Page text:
New lecture series to focus on planning in Central Arkansas

Metroplan aims for series of talks

The inauguration of a new lecture series devoted to community planning comes at an important juncture for central Arkansas, said Tab Townsell, the top official at Metroplan.

The long-range transportation planning agency for the region is underwriting the first in the Better Communities Lecture series.

"The series is being established to bring in speakers from around the country who are experts in a wide variety of 'best practices' for creating and strengthening resilient and vibrant communities," Metroplan said. "Attendees will have the opportunity to hear unique and challenging perspectives and practices that may be appropriate in central Arkansas."

Joe Minicozzi, a principal in the consulting firm Urban3 of Asheville, N.C., and a well-regarded speaker on city planning issues, will speak at 6:30 p.m. Monday and 8:30 a.m. Tuesday in the Jeffrey Hawkins Conference Room of the Pulaski County Regional Building at 501 W. Markham St.

Minicozzi's firm uses land values and property and sales tax analysis to shape community design.

Its numbers show cities that redevelop their downtowns reduce infrastructure costs and ongoing expenses while at the same time increasing their revenue because redeveloped downtown property can be more valuable than suburban development and, as a result, yields more property tax revenue, at least on a per-acre basis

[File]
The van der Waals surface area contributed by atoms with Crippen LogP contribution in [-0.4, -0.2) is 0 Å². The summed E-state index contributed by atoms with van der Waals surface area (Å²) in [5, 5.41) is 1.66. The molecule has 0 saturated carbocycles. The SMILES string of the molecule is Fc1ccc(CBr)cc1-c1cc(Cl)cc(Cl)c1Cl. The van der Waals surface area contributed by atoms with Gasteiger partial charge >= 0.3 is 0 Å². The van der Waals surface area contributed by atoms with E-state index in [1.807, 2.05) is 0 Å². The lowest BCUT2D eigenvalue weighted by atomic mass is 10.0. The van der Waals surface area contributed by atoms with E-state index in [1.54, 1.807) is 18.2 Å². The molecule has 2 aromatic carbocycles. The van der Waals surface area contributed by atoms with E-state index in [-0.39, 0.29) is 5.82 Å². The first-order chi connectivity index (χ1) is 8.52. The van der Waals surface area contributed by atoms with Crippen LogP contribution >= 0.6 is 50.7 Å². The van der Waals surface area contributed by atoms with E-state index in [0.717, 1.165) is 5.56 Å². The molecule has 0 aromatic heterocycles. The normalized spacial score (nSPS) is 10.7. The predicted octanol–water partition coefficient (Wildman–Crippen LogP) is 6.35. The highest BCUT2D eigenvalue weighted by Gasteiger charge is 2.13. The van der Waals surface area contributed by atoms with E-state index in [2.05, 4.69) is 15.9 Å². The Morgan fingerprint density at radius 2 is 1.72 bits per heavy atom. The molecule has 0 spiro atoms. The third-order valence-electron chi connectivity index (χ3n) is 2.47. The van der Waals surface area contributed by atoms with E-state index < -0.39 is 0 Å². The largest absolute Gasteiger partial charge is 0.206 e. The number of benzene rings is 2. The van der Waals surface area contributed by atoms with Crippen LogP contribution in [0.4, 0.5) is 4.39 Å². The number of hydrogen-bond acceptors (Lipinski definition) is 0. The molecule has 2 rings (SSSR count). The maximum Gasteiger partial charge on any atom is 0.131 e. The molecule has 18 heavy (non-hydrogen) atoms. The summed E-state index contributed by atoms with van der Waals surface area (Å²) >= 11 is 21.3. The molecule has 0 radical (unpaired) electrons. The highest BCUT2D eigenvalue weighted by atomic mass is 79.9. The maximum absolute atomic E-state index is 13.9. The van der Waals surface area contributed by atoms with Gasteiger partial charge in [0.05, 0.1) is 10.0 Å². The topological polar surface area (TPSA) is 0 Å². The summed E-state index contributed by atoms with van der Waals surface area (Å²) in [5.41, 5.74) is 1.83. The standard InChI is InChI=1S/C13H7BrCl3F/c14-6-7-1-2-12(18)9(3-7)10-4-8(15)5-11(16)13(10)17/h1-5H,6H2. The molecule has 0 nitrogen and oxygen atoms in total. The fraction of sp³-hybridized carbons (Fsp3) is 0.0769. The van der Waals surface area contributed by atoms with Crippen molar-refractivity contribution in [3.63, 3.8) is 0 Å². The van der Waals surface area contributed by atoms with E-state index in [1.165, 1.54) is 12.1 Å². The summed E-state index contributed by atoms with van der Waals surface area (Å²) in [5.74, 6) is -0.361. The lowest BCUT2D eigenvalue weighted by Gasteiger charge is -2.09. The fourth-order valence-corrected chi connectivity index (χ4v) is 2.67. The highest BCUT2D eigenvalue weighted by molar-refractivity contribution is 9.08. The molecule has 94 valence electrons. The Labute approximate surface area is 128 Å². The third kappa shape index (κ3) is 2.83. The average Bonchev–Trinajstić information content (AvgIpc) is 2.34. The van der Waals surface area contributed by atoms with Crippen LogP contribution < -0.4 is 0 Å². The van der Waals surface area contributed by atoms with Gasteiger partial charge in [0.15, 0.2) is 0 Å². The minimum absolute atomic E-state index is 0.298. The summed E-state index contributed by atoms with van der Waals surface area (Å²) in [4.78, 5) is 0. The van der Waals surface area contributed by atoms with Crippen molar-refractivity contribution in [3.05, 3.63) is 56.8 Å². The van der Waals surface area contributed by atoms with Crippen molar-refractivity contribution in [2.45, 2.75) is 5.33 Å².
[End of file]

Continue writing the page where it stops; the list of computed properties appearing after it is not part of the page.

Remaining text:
"Some development that is seen as beneficial may not be as beneficial as it appears," said Casey Covington, deputy director for Metroplan.

Minicozzi's appearance comes as the region debates 30 Crossing and its impact on the region, particularly downtown Little Rock.

The $631.7 million Interstate 30 corridor project through downtown Little Rock and North Little Rock will replace the bridge over the Arkansas River, improve the interchanges and widen the corridor to eight or 10 lanes, depending on the outcome of an environmental review that requires federal approval.

"We think it's important at this juncture as a region to help push planning concepts onto our region and to get them percolating through the region, particularly on the heels of the 30 Crossing decision," Townsell said.

Already more than 100 people are registered to attend the lectures. They are free and open to the public, but Metroplan requests that attendees reserve a spot by calling (501) 372-3300 or emailing csegebarth@metroplan.org.

Patricia Blick, executive director of the Quapaw Quarter Association, is among those looking forward to hearing Minicozzi.

"What I like about him is that he uses quantifiable data to support the revitalization and investment in traditional downtowns," she said. "He compiles it in a very understandable way and graphically depicts it to help you understand the value of your property."

Townsell said he hopes the first lecture in the series won't be the last. Metroplan is footing the bill for Minicozzi's appearance, but Townsell said the agency will need partners to help continue the series.

Metro on 08/13/2017

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